4 Feb

I am a dunker.  I like hard cookies.  I love to dunk them in coffee, tea, and milk.  I especially like hard oatmeal raisin cookies.  There’s even a family story about losing my first tooth while enjoying an oatmeal cookie in Dunkirk, Ohio, in route to the Ohio State Fair.

A friend made oatmeal raisin cookies.  Frankly, I was disappointed.  If the oatmeal raisin cookies were brought into close proximity of coffee, milk, and/or tea, they disintegrated.

I acquired my friend’s recipe and compared it to mother’s recipe.  I compared my friend’s recipe with the recipe on the Quaker Oats box.  On the surface, while not exact, there appeared to be no significant difference (a little more oatmeal, a little less flour, etc.) among the recipes.  Yet, my friend’s cookies collapsed in the presence of coffee, tea, or milk while neither mother’s nor the company’s did.  What a distressing state of affairs!

Now, I readily admit that I’m not the brightest crayon in the box.  There had to be answer, and I set out to discover it.

It made no difference whether the liquid was warm or cold.  The cookie crumbled!

I discovered that my friend did not like raisins straight from the box; therefore, whenever raisins were called for in a recipe, the raisins would be “plumped” in some warm water before adding them to the recipe.  Would plumping raisins make a difference?

Whatever had happened to the oatmeal raisin cookies was contagious.  The chocolate chip cookies now crumbled also.  Curiously, I discovered a pan of soaking raisins was on the stove.  I looked for the oatmeal raisin cookies; alas, they could not be found.  There were no raisins in the chocolate chip cookies.  However, I did discern that the oatmeal raisin and chocolate chip cookies shared an oatmeal base.

Perhaps some cookie deity required a raisin sacrifice before cookies could be made.  I researched religious practices but could find no deity that necessitated a raisin sacrifice before making oatmeal raisin or chocolate chip cookies.  I did, however, suspect that the California Raisin Board might have been behind this practice because the Board sponsored a series of commercials with animated raisins singing “I Heard It through the Grapevine.”  Perhaps this raisin sacrifice thing was an imbedded subliminal message in this advertisement, and my friend was especially susceptible to this message.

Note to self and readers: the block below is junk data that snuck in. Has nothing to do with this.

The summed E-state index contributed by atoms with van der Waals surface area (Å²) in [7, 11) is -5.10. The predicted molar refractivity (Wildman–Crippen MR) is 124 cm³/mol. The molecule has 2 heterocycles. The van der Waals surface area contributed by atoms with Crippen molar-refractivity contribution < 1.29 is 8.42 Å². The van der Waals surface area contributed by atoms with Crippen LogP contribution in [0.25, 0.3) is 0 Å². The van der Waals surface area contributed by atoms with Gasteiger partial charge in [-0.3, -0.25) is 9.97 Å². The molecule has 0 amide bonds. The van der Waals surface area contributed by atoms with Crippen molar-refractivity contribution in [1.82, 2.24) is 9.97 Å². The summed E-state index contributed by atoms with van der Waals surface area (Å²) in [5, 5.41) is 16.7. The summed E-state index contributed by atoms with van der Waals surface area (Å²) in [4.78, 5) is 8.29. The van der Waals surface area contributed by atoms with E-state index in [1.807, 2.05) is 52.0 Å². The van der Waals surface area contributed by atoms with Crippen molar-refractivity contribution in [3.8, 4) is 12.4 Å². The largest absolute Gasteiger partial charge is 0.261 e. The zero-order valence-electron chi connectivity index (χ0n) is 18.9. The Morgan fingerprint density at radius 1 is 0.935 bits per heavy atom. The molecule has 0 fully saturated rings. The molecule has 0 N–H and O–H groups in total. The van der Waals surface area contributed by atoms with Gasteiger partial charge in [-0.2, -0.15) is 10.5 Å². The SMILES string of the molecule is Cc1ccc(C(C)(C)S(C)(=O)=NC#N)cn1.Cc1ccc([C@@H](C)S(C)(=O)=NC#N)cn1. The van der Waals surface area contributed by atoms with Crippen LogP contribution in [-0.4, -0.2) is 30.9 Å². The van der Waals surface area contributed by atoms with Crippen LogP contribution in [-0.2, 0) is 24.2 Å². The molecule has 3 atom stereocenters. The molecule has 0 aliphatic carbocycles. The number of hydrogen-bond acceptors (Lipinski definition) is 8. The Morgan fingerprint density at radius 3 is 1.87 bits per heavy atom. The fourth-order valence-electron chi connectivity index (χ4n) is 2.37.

From my friend’s cookbook I followed the cookie making process for the following:

Cookie Soaking Raisins on Stove
100 No
Banana – Oatmeal No
Butter Balls No
Buttermilk No
Cherry Winks No
Chocolate Chip Yes
Chocolate Oatmeal No Bake No
No Bake No
Christmas No
Cut Out No
Soft Sugar No
Czech Kolaches No
Hungarian No
Oatmeal Raisin Yes
Peanut Butter Drops No
Pumpkin No
Skillet No
Snicker Doodles No

Not all oatmeal based cookies required the ritual sacrifice of raisins.  This was strange indeed.  (Some of these were dunkers; others were not.)

Furthermore, I noticed that should the oatmeal raisin be packed for freezing or shipping, the molecules of individual cookies began holding hands with the cookies touching them.  Consequently, even when completely thawed, each cookie bore evidence – a little additional cookies here … a small hole there — of having been in intimate proximity with its neighbor.  (Could this have been alchemy’s beginnings for turning base metals into gold?)   I imagine if left alone long enough they would have been rearranged into one, large cookie mass.  (Break off a chunk of oatmeal raisin cookie.  Beware: they crumble in proximity to moisture!)  It was most perplexing!

If I wanted an oatmeal raisin cookie to dunk, I either made it myself or purchased it from a bakery.

*           *          *

Many years later, I discovered another oatmeal raisin recipe.  This recipe added raisin juice to the dry ingredients to make a “thick” batter.  Could this be the reason that my friend’s cookies disintegrated when coffee, tea, or milk was near?




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